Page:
When You Listen To Music, This Is What Happens To Your Brain

There's no doubt that music — from the soft and sublime to the hard and electric — clearly has a powerful effect on humans physically and emotionally. But what exactly does it do the brain?

You'd probably guess that the part of the brain activated by music is the part that processes sound, which is the temporal lobe or auditory cortex. You'd be right — but only partially. According to the University of Central Florida, there are 12 parts of the brain that engage when listening to or making music. These include the cerebellum, which controls movement while playing an instrument or clapping along to music; the amygdala, which processes emotions; the corpus callosum, which coordinates body movements; and the occipital lobe or visual cortex, which is engaged when reading music or assessing your own movements (via BrainFacts). Now, let's explore just what happens within the brain when you listen to your favorite tunes.

The rhythm will find you

Rhythm is integral for the brain in producing the coordination for walking and cadence for language. It is believed that because rhythm perception and production are required for motor activities and speech, both are present from birth. Humans can perceive rhythm through exposure to beat-based patterns, according to a report in Frontiers in Psychology.

The part of the brain responsible for perceiving rhythm is a collection of nerve bundles called the basal ganglia, located in the middle of the brain (per BrainFacts). It's connected to the premotor cortex and the cerebellum, which are the areas that control movement. It's believed that musical beat perception, even in a person who's still, involves signaling between auditory regions of the brain and motor-planning regions (via Frontiers in Systems Neuroscience). So whether or not you are tapping along, your brain is being stimulated in the areas responsible for movement.

Music, goosebumps, and brain benefits

Have you ever listened to a song and gotten goosebumps? Some unexpected parts of music, such as a crescendo, riff, or high note, trigger our sympathetic nervous system, fooling our brain into thinking there's danger (per BrainFacts). Evolution designed goosebumps to make our ancestors look bigger and more menacing against a rival or predator. That reflex still occurs, but within a split second, the brain realizes there's no danger and releases a flood of dopamine, a neurochemical that causes feelings of happiness and pleasure (via BrainFacts). It's the same process that happens when you're eating or having sex.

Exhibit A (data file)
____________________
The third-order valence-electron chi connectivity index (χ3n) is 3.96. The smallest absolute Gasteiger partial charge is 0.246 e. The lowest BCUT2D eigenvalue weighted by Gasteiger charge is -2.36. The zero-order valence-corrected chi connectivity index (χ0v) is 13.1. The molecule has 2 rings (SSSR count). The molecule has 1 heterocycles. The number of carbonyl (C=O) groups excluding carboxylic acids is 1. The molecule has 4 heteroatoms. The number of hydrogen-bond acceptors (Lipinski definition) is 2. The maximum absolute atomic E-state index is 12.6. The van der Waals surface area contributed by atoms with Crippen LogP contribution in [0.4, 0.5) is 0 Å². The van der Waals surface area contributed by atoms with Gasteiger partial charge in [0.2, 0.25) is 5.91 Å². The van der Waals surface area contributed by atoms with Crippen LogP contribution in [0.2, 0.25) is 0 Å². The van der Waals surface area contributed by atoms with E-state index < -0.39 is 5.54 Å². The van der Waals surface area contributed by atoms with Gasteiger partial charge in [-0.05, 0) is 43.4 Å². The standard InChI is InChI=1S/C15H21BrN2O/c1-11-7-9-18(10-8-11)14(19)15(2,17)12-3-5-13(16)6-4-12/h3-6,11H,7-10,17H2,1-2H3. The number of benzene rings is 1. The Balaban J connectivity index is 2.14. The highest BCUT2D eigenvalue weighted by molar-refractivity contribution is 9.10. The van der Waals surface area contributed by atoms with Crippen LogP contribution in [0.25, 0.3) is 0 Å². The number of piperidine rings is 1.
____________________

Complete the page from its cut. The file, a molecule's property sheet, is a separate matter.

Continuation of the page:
According to the University of Central Florida, music enhances the cognitive functions of the frontal lobe, which is used in thinking, decision-making, and planning. The hypothalamus, in addition to secreting dopamine, releases chemicals regulating metabolism, sex drive, growth, and other bodily functions. Music is believed to improve memory by boosting the production of new neurons in the hippocampus, which produces and retrieves memories.

The best kind of music for your brain

In 1993, a classic study found that listening to Mozart raised IQ scores and enhanced participants' spatial reasoning skills. This may be because the brain regions activated by listening to music and those used to complete spatial tasks overlap. However, it turns out that these results could not always be replicated. It may simply be that the best music for your brain is the kind you like.

"If you play someone's favorite music, different parts of the brain light up," neuroscientist Kiminobu Sugaya told the University of Central Florida. "That means memories associated with music are emotional memories, which never fade."

While listening to music you grew up with will have an emotional impact, experts suggest that listening to music on the top charts of today will provide a bigger brain boost, according to Johns Hopkins Medicine. New music presents a challenge for the brain, as it struggles to understand the unfamiliar sound. You may not like it at first, but trying it may enhance creativity.